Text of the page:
our opinion?

As it so happens, MB-F Shows published a study they conducted for shows held in 2008 and 2009. It was titled, “Judges Only Put Up Handlers, So Handlers Must Be The Only Ones Winning At Dog Shows”. They looked at over 160,000 winners awards and found that 86% of the winners were awarded to dogs with no agent listed. So, you don’t need to have a handler to win, after all. Not so fast; remember what they say about statistics, “Lies, damn lies ands statistics.” When you drill down into the MB-F results you discover that as you move up through the food chain from class wins to Best in Show the results change dramatically. For Best of Breed wins 34% were won by someone listed as a handler and 66% were won with no agent listed. For Group wins, 55% were awarded to handlers and for Best in Show 66% were awarded to dogs with a handler. The tougher the competition, the more important it is to have a handler if you want to win consistently and at the highest level.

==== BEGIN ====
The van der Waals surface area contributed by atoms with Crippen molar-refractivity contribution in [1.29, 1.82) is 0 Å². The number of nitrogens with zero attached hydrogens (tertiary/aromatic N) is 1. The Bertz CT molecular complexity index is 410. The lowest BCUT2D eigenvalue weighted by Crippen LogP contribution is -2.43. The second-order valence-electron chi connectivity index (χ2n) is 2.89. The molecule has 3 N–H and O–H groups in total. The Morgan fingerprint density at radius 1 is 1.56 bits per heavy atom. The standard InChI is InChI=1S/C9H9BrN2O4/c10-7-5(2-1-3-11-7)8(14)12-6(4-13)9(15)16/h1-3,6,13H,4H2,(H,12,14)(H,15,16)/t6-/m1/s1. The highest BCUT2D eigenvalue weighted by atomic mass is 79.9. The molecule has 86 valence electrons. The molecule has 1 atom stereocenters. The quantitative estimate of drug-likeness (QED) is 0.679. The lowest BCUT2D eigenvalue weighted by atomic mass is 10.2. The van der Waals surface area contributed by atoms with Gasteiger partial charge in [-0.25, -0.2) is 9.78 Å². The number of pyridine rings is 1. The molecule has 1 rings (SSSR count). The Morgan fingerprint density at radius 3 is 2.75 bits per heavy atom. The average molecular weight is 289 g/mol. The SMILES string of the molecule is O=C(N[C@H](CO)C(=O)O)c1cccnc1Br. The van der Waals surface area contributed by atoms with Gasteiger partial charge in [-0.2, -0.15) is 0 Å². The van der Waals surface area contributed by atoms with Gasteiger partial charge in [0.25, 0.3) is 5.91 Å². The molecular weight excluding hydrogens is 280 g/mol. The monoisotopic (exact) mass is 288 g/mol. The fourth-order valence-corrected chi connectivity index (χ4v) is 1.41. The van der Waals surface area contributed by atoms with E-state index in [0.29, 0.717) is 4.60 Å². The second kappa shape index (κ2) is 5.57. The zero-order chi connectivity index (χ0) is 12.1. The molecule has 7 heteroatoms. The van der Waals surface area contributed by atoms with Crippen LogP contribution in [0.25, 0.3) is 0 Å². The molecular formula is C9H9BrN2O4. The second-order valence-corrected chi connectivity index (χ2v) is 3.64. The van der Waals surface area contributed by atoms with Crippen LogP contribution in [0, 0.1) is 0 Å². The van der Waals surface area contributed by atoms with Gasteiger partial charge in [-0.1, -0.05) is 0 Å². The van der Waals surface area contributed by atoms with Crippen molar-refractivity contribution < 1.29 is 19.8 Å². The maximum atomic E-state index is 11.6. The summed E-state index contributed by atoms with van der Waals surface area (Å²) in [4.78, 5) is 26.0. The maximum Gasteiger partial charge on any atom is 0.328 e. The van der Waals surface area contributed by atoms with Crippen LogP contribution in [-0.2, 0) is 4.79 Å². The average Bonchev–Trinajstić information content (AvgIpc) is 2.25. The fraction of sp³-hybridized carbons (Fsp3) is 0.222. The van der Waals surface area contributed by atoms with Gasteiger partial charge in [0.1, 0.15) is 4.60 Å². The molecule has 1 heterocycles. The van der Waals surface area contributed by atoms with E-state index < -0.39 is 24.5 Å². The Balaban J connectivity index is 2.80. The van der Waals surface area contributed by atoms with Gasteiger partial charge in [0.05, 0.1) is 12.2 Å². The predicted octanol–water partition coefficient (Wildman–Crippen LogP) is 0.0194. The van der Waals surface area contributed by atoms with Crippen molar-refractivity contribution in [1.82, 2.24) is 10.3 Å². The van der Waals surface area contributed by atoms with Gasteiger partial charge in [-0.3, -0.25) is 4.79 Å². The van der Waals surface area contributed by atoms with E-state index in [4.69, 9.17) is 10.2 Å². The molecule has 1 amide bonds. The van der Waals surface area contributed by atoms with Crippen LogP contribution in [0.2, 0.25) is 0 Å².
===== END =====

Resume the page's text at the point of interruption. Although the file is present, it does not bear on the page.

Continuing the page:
But, I can save money showing my own dog: